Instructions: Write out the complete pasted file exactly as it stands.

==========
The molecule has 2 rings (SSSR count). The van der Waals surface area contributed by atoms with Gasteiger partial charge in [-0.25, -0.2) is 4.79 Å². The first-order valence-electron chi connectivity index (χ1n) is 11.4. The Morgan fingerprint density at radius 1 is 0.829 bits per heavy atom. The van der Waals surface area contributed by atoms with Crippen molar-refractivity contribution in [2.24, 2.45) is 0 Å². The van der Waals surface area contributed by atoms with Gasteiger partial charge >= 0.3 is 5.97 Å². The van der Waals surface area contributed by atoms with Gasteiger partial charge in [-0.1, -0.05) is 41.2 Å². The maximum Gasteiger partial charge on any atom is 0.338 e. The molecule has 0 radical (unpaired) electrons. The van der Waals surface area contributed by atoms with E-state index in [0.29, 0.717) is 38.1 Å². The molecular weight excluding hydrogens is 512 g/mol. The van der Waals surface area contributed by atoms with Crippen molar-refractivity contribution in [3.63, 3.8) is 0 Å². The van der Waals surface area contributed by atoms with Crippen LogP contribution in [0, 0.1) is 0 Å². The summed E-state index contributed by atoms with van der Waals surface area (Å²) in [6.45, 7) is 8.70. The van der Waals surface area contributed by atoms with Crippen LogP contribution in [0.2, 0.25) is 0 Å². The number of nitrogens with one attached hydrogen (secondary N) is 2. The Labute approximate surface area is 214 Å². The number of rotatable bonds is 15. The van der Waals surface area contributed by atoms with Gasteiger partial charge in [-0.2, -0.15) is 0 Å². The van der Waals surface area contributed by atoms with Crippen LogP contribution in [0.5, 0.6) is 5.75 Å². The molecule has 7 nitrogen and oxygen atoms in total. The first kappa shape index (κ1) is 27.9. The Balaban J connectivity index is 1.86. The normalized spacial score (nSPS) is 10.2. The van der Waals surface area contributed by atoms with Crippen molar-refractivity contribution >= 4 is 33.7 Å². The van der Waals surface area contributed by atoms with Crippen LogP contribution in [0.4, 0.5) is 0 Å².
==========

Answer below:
The molecule has 2 rings (SSSR count). The van der Waals surface area contributed by atoms with Gasteiger partial charge in [-0.25, -0.2) is 4.79 Å². The first-order valence-electron chi connectivity index (χ1n) is 11.4. The Morgan fingerprint density at radius 1 is 0.829 bits per heavy atom. The van der Waals surface area contributed by atoms with Crippen molar-refractivity contribution in [2.24, 2.45) is 0 Å². The van der Waals surface area contributed by atoms with Gasteiger partial charge >= 0.3 is 5.97 Å². The van der Waals surface area contributed by atoms with Gasteiger partial charge in [-0.1, -0.05) is 41.2 Å². The maximum Gasteiger partial charge on any atom is 0.338 e. The molecule has 0 radical (unpaired) electrons. The van der Waals surface area contributed by atoms with E-state index in [0.29, 0.717) is 38.1 Å². The molecular weight excluding hydrogens is 512 g/mol. The van der Waals surface area contributed by atoms with Crippen molar-refractivity contribution in [3.63, 3.8) is 0 Å². The van der Waals surface area contributed by atoms with Crippen LogP contribution in [0, 0.1) is 0 Å². The summed E-state index contributed by atoms with van der Waals surface area (Å²) in [6.45, 7) is 8.70. The van der Waals surface area contributed by atoms with Crippen LogP contribution in [0.2, 0.25) is 0 Å². The number of nitrogens with one attached hydrogen (secondary N) is 2. The Labute approximate surface area is 214 Å². The number of rotatable bonds is 15. The van der Waals surface area contributed by atoms with Gasteiger partial charge in [-0.2, -0.15) is 0 Å². The van der Waals surface area contributed by atoms with Crippen LogP contribution in [0.5, 0.6) is 5.75 Å². The molecule has 7 nitrogen and oxygen atoms in total. The first kappa shape index (κ1) is 27.9. The Balaban J connectivity index is 1.86. The normalized spacial score (nSPS) is 10.2. The van der Waals surface area contributed by atoms with Crippen molar-refractivity contribution >= 4 is 33.7 Å². The van der Waals surface area contributed by atoms with Crippen LogP contribution in [0.4, 0.5) is 0 Å².